Series: Charley Chase
Director: Leo McCarey
Producer: Hal Roach
Titles: H.M. Walker
Stars: Charley Chase, Martha Sleeper, William Gillespie, Sammy Brooks
Company: Pathé Exchange
Released: 04 January 1925
Length: 1 reel
Production No.: D-76
Filming dates: October 14-19, 1924
The Rat's Knuckles
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Jimmy Jump (Charley Chase) is the inventor of a perfect mouse-trap. His sweetheart, 'Flirty' McFickle (Martha Sleeper) works in a diner where she serves Jimm's rival (William Gillespie) coffee. As he leaves Charley enters and embraces her and tells her that once his mouse trap invention gets off the ground they will have millions of dollars. Together they envision their future, living in a big mansion, wearing fine clothes and being photographed by the press. They have completely turned into snobs and Jimmy is mean to everybody. Back in the present and Jimmy makes his way downtown to try and sell his invention to an investor, completely ignoring a man struggling to move a piano and a blind man begging for money. Jimmy starts rambling on to the investor (Jules Mendel) about how wonderful his rat trap invention is and how it is going to revolutionize the rat and mouse industry as the bored man sits there impatiently listening.
Jimmy waffles on for so long he doesn't notice that the investor has gone to lunch. Dejected, Jimmy leaves the building and tries to hand his invention to the blind man but not even he wants it! Jimmy's girlfriend gets off work and meets him outside the diner. She asks him if he sold his invention but when he says no she quickly runs off with the coffee-customer from earlier (wow, what a money-grabbing little gold digger she turned out to be!) That night Jimmy finds himself down by the docks at a place called "The River's Edge" where he contemplates suicide but just as he is about to jump into the water he is saved by a well-dressed man who claims to be a financier. Jimmy shows him his invention and gives a demonstration, which works successfully. When the mouse tries to take the cheese from the trap it triggers a jack-in-the-box doll which scares the creature into a matchbox-like casing and causes the mouse to feel ashamed. The guy considers the idea and decides Jimmy should have gone ahead with his original plan... and helps him on his way!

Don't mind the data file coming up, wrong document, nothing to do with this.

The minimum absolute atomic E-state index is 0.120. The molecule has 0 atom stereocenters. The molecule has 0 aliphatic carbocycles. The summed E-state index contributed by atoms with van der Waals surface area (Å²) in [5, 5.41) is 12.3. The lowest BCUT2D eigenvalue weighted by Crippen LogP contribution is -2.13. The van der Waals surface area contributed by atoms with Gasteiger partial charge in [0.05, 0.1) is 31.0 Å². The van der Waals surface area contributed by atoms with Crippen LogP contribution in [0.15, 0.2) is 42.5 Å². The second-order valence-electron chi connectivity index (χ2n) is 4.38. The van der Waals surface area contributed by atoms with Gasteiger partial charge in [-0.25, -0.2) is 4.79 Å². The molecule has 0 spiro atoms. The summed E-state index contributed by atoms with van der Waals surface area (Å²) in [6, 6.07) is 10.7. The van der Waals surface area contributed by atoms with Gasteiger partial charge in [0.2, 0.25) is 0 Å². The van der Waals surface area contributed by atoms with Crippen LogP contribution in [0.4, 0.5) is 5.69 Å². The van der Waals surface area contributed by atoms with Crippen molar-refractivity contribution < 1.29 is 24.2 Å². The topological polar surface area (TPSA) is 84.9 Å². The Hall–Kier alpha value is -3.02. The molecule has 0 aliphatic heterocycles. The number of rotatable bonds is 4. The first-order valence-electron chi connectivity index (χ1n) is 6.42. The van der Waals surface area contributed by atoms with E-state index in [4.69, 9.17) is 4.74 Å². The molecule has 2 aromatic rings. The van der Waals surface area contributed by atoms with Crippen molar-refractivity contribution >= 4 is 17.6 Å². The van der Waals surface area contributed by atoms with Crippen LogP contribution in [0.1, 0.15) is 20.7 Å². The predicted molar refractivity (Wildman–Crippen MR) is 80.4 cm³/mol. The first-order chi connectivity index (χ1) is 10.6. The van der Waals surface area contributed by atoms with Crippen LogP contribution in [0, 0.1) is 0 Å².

The final scene where Jimmy's invention idea is fully revealed to a total stranger who then regrets talking him out of jumping into the water!
• Copyrighted December 26, 1924.
• It's almost incredible to think that during the filming of this Martha Sleeper had only recently turned 14 years old.
• In the scene where Martha Sleeper sees a rat on the floor and all the diners panic, I think Martin Wolfkiel can be seen at the counter.
• Sammy Brooks plays the blind man and is also one of the diners in the cafe.
• This was Clara Guiol's first film for Hal Roach. She can briefly be glimpsed as the waitress beind the counter in the cafe.
• Martha Sleeper's character works at the Boulevard Cafe.
• There exists one print of the film that includes an extended sequence that involves Prince George of England. This version is a 35MM print restored by local film historian Joe Rinaudo and it was screened at the final meeting of the Sons of the Desert Early To Bed tent group in 2016 then at the Cinecon Film Festival in 2017. This sequence takes place at the end of the dream scene as Charley and Martha are driving off. Martha then says (by title card) “look - there’s the Prince”. Then we see Prince Edward onscreen who turns and smiles slightly followed by a title card where Charley says “morning Ed”. Apparently this sequence was deleted by the Roach studio editors as there was somewhat of an unwritten rule at that time that footage of the royal family would only be used in newsreels and such to avoid potential embarrassment to the royal family. There is also a sequence in the beginning of the film where Charley decides to help some guys unloading a truck, with disastrous results, that was also deleted from production prints. Don’t know why - in fact in the film there is a brief sequence where Charley comes upon the same guys again unloading their truck. He stops to help, then realizing who these guys are, quickly goes on his way. Without the earlier scenes that were cut this sequence really just falls flat. The earlier sequence may have been cut because the film ran long - who knows. Apparently this particular print was a work print at the Roach studio and that’s why it didn’t get cut by the editors. It is believed Joe restored the print for the Library of Congress so it’s unlikely that this print will ever be duped by anybody. As a consequence we’ll not see this version screened any time soon but it does exist.
What the experts say
• "Short and sweet comedy, not a whole lot of plot or character development but relatively satisfying none the less." ~ Lord Heath.
• "Speaking as a rather obsessed fan I find Martha’s work in this film to be absolutely adorable. The very charmingly named “Flirty McFickle” always brings a big smile to my face when I see this film." ~ Bob Duncan.
Patent office clerk
Diner who stands on chair
Bob Duncan (still and additional information)
Jesse Brisson (identification of Ed Porter)
This page was last updated on: 05 January 2019